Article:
Study 1: We Get Our Most Creative Ideas When Walking

Movement helps us to think creatively. This insight is over 2000 years old — and already known to the philosophers in ancient Greece.

However, what is the connection between movement and cognition from a scientific point of view? What happens in the brain when we walk? Are people who rarely move less creative?

“Our research shows that it is not movement per se that helps us to think more flexibly,” says neuroscientist Dr Barbara Händel from Julius-Maximilians-Universität Würzburg (JMU) in Bavaria, Germany. Instead, the freedom to make self-determined movements is responsible for it.

Accordingly, even small movements while sitting can have the same positive effects on creative thinking. However, the researcher does not derive any concrete movement suggestions from her work: “The important thing is the freedom to move without external constraints.”

Don’t stare at small screens for too long

It is important, she says, that movement is not suppressed or forced into regular patterns. “Unfortunately, this happens when people focus for example on a small screen,” explains the JMU researcher.

The increased use of mobile phones and similar devices — also in the field of education at the time of the Corona pandemic — could therefore have a negative effect on cognitive processes such as creativity.

The experiments that Barbara Händel and her doctoral student Supriya Murali conducted are described in detail in a recent publication in the journal Psychological Research.

Background

How do people perceive their environment? What effect do sensory stimuli have in the peripheral nervous system and what in the brain? What influence do body movements have on perception of sensory input? Researchers like Barbara Händel are interested in such questions for many reasons. In the long term, their findings could contribute to a better understanding of diseases that affect body movements as well as cognitive processes.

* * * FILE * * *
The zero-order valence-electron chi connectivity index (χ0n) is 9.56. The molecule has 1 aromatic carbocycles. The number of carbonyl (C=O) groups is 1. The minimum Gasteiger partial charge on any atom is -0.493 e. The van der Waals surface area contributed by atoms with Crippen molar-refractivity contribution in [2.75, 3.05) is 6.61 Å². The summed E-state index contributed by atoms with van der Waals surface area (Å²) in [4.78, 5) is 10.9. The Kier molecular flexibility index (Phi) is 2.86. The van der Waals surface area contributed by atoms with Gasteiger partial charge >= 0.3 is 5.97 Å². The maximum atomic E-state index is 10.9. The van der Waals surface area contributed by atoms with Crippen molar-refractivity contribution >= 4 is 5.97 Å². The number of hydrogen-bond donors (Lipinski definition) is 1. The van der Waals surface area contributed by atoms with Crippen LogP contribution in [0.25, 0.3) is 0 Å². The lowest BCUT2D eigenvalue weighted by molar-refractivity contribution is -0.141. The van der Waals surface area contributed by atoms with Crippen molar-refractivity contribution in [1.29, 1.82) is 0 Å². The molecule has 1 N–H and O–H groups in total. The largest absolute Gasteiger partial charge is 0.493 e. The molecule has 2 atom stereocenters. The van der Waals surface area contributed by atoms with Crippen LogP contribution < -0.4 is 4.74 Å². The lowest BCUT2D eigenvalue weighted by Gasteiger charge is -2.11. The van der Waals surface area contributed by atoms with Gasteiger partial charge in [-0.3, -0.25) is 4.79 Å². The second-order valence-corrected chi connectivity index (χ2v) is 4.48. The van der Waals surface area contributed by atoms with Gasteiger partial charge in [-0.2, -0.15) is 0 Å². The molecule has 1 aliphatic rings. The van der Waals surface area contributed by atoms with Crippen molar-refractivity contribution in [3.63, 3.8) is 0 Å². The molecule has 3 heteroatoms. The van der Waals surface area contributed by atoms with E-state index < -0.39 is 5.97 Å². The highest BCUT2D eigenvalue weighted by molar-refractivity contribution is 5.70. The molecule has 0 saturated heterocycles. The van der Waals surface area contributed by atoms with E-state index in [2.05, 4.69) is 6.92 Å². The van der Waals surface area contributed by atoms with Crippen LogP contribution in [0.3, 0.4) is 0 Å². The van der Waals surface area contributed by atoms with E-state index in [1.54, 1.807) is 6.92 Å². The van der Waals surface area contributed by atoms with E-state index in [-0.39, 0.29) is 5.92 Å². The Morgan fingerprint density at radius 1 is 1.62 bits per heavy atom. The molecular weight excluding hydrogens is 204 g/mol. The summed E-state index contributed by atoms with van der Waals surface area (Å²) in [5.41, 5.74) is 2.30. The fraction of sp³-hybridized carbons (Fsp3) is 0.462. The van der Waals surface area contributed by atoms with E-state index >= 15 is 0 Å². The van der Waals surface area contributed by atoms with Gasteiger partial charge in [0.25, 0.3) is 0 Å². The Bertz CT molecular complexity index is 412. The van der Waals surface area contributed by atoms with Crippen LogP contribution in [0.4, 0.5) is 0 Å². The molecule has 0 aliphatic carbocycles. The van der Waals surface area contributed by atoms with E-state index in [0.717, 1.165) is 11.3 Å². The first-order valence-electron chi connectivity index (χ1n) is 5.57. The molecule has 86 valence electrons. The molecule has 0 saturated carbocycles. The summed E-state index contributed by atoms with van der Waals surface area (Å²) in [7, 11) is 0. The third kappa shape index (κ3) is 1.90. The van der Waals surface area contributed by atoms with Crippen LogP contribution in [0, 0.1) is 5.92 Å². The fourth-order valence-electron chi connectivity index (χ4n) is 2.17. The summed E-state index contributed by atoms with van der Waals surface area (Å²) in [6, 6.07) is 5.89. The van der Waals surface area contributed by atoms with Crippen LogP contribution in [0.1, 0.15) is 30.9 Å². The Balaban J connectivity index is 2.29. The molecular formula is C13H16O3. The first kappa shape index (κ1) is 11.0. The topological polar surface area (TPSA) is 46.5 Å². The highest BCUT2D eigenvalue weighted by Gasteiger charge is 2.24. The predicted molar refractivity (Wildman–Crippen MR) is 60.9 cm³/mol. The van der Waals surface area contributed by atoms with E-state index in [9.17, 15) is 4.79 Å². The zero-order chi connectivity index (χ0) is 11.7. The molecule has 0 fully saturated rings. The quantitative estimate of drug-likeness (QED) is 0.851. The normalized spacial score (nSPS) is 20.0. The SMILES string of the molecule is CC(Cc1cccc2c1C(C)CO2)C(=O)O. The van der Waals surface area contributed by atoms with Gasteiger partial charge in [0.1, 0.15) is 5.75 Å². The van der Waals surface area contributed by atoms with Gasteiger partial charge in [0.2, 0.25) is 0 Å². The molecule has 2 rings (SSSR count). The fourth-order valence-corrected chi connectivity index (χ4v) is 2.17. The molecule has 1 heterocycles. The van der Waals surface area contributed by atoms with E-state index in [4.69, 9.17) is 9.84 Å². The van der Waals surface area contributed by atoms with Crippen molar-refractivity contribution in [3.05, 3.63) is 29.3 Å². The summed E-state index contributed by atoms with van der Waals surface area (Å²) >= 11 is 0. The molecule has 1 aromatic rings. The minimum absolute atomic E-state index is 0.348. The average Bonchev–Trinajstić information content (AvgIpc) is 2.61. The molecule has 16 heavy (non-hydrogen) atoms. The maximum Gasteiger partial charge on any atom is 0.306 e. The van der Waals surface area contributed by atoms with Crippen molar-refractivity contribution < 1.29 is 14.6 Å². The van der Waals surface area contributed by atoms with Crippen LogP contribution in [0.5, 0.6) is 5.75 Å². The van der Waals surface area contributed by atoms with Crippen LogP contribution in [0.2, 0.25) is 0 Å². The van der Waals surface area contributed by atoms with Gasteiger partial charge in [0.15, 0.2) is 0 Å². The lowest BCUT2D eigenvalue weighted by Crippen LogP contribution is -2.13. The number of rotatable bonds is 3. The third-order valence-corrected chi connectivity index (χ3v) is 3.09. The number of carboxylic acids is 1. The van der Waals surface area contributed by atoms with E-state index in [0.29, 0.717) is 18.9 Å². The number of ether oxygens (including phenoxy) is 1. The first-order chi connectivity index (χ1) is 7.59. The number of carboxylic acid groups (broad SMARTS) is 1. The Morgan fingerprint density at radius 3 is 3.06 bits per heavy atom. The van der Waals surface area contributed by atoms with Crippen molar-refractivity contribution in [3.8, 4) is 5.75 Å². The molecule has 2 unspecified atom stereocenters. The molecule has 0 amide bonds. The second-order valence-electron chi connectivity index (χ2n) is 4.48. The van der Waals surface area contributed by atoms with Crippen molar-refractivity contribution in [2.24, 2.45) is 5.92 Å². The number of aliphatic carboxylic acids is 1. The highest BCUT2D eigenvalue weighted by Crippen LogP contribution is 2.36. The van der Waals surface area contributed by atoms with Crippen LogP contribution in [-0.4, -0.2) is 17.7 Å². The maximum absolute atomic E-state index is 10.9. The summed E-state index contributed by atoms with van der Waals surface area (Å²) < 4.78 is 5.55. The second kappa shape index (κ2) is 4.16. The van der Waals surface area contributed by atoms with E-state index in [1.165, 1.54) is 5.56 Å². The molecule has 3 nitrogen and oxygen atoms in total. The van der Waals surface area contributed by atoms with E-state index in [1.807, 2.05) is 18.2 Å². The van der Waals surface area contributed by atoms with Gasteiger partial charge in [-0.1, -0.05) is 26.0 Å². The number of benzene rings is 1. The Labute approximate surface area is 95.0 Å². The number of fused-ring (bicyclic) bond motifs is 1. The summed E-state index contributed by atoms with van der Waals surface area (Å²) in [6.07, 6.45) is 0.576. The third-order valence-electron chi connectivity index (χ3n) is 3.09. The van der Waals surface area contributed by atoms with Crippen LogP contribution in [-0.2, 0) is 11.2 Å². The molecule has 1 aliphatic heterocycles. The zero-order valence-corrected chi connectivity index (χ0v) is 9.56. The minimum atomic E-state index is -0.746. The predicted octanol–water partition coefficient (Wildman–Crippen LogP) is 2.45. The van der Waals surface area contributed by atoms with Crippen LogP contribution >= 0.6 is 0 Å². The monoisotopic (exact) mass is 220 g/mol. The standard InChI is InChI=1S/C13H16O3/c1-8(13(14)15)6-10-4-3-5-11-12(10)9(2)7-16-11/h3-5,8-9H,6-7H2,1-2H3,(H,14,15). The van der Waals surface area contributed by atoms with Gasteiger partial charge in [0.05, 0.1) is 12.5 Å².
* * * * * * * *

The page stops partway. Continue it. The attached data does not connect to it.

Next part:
From February 2022, the scientist will continue her research at the Neurological Clinic of Würzburg University Hospital. There she plans to focus on the topics of Parkinson’s disease and ADHD.

Barbara Händel’s work is funded by a Starting Grant from the European Research Council (ERC). The ERC awards this 1.5 million euro prize to excellent young researchers.

Study 2: Walking Gives the Brain a “Step-Up” in Function

It has long been thought that when walking is combined with a task — both suffer. Researchers at the Del Monte Institute for Neuroscience at the University of Rochester found that this is not always the case. Some young and healthy people improve performance on cognitive tasks while walking by changing the use of neural resources. However, this does not necessarily mean you should work on a big assignment while walking off that cake from the night before.

“There was no predictor of who would fall into which category before we tested them, we initially thought that everyone would respond similarly,” said Eleni Patelaki, a biomedical engineering Ph.D. student at the University of Rochester School of Medicine and Dentistry in the Frederick J. and Marion A. Schindler Cognitive Neurophysiology Laboratory and first author of the study out now in Cerebral Cortex. “It was surprising that for some of the subjects it was easier for them to do dual-tasking — do more than one task — compared to single-tasking — doing each task separately. This was interesting and unexpected because most studies in the field show that the more tasks that we have to do concurrently the lower our performance gets.”

Improving means changes in the brain

Using the Mobile Brain/Body Imaging system, or MoBI, researchers monitored the brain activity, kinematics and behavior of 26 healthy 18 to 30-year-olds as they looked at a series of images, either while sitting on a chair or walking on a treadmill. Participants were instructed to click a button each time the image changed. If the same image appeared back-to-back participants were asked to not click.